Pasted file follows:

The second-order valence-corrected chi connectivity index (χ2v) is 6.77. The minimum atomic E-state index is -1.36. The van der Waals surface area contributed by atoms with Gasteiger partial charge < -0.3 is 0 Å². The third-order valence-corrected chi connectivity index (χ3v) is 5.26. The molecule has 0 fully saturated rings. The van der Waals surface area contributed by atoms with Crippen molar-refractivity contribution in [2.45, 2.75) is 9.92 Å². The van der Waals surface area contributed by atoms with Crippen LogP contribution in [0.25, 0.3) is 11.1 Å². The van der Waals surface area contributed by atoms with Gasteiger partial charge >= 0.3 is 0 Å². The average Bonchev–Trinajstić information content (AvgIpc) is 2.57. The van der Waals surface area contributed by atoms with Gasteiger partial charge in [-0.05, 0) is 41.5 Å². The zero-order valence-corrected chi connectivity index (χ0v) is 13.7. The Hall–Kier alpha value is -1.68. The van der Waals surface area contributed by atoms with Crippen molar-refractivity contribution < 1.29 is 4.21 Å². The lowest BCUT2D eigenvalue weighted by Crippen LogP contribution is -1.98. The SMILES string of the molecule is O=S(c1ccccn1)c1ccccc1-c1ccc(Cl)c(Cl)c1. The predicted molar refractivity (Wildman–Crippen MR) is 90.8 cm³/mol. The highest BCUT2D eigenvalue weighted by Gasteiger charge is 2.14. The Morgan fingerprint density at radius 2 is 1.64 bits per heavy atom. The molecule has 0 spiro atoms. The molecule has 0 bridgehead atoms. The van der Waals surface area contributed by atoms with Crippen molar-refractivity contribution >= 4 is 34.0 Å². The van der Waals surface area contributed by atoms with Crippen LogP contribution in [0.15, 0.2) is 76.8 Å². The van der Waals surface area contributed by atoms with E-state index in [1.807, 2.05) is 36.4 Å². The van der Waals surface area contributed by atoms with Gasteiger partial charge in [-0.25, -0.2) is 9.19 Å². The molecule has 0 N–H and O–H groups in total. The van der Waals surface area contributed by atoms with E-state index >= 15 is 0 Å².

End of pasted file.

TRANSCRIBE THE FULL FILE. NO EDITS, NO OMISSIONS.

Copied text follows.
The second-order valence-corrected chi connectivity index (χ2v) is 6.77. The minimum atomic E-state index is -1.36. The van der Waals surface area contributed by atoms with Gasteiger partial charge < -0.3 is 0 Å². The third-order valence-corrected chi connectivity index (χ3v) is 5.26. The molecule has 0 fully saturated rings. The van der Waals surface area contributed by atoms with Crippen molar-refractivity contribution in [2.45, 2.75) is 9.92 Å². The van der Waals surface area contributed by atoms with Crippen LogP contribution in [0.25, 0.3) is 11.1 Å². The van der Waals surface area contributed by atoms with Gasteiger partial charge >= 0.3 is 0 Å². The average Bonchev–Trinajstić information content (AvgIpc) is 2.57. The van der Waals surface area contributed by atoms with Gasteiger partial charge in [-0.05, 0) is 41.5 Å². The zero-order valence-corrected chi connectivity index (χ0v) is 13.7. The Hall–Kier alpha value is -1.68. The van der Waals surface area contributed by atoms with Crippen molar-refractivity contribution < 1.29 is 4.21 Å². The lowest BCUT2D eigenvalue weighted by Crippen LogP contribution is -1.98. The SMILES string of the molecule is O=S(c1ccccn1)c1ccccc1-c1ccc(Cl)c(Cl)c1. The predicted molar refractivity (Wildman–Crippen MR) is 90.8 cm³/mol. The highest BCUT2D eigenvalue weighted by Gasteiger charge is 2.14. The Morgan fingerprint density at radius 2 is 1.64 bits per heavy atom. The molecule has 0 spiro atoms. The molecule has 0 bridgehead atoms. The van der Waals surface area contributed by atoms with Crippen molar-refractivity contribution >= 4 is 34.0 Å². The van der Waals surface area contributed by atoms with Crippen LogP contribution in [0.15, 0.2) is 76.8 Å². The van der Waals surface area contributed by atoms with E-state index in [1.807, 2.05) is 36.4 Å². The van der Waals surface area contributed by atoms with Gasteiger partial charge in [-0.25, -0.2) is 9.19 Å². The molecule has 0 N–H and O–H groups in total. The van der Waals surface area contributed by atoms with E-state index >= 15 is 0 Å².